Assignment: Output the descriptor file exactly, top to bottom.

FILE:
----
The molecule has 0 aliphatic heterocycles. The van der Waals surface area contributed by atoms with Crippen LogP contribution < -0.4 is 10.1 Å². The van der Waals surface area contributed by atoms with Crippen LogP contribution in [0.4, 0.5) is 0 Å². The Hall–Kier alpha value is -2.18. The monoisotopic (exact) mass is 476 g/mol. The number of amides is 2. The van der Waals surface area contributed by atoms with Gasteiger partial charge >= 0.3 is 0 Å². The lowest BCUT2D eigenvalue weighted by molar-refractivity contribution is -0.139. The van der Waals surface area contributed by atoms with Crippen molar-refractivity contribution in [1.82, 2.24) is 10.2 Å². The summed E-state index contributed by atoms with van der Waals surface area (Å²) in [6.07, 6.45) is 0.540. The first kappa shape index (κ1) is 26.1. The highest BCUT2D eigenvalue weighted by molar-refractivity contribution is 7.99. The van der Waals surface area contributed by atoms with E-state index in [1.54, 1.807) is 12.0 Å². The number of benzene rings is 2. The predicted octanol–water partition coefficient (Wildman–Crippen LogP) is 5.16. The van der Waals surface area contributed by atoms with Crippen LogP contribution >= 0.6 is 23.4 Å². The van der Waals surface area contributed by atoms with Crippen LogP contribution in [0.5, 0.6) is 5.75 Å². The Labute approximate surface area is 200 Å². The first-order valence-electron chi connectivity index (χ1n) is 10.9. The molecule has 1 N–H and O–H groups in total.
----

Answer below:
The molecule has 0 aliphatic heterocycles. The van der Waals surface area contributed by atoms with Crippen LogP contribution < -0.4 is 10.1 Å². The van der Waals surface area contributed by atoms with Crippen LogP contribution in [0.4, 0.5) is 0 Å². The Hall–Kier alpha value is -2.18. The monoisotopic (exact) mass is 476 g/mol. The number of amides is 2. The van der Waals surface area contributed by atoms with Gasteiger partial charge >= 0.3 is 0 Å². The lowest BCUT2D eigenvalue weighted by molar-refractivity contribution is -0.139. The van der Waals surface area contributed by atoms with Crippen molar-refractivity contribution in [1.82, 2.24) is 10.2 Å². The summed E-state index contributed by atoms with van der Waals surface area (Å²) in [6.07, 6.45) is 0.540. The first kappa shape index (κ1) is 26.1. The highest BCUT2D eigenvalue weighted by molar-refractivity contribution is 7.99. The van der Waals surface area contributed by atoms with E-state index in [1.54, 1.807) is 12.0 Å². The number of benzene rings is 2. The predicted octanol–water partition coefficient (Wildman–Crippen LogP) is 5.16. The van der Waals surface area contributed by atoms with Crippen LogP contribution >= 0.6 is 23.4 Å². The van der Waals surface area contributed by atoms with Crippen LogP contribution in [0.5, 0.6) is 5.75 Å². The Labute approximate surface area is 200 Å². The first-order valence-electron chi connectivity index (χ1n) is 10.9. The molecule has 1 N–H and O–H groups in total.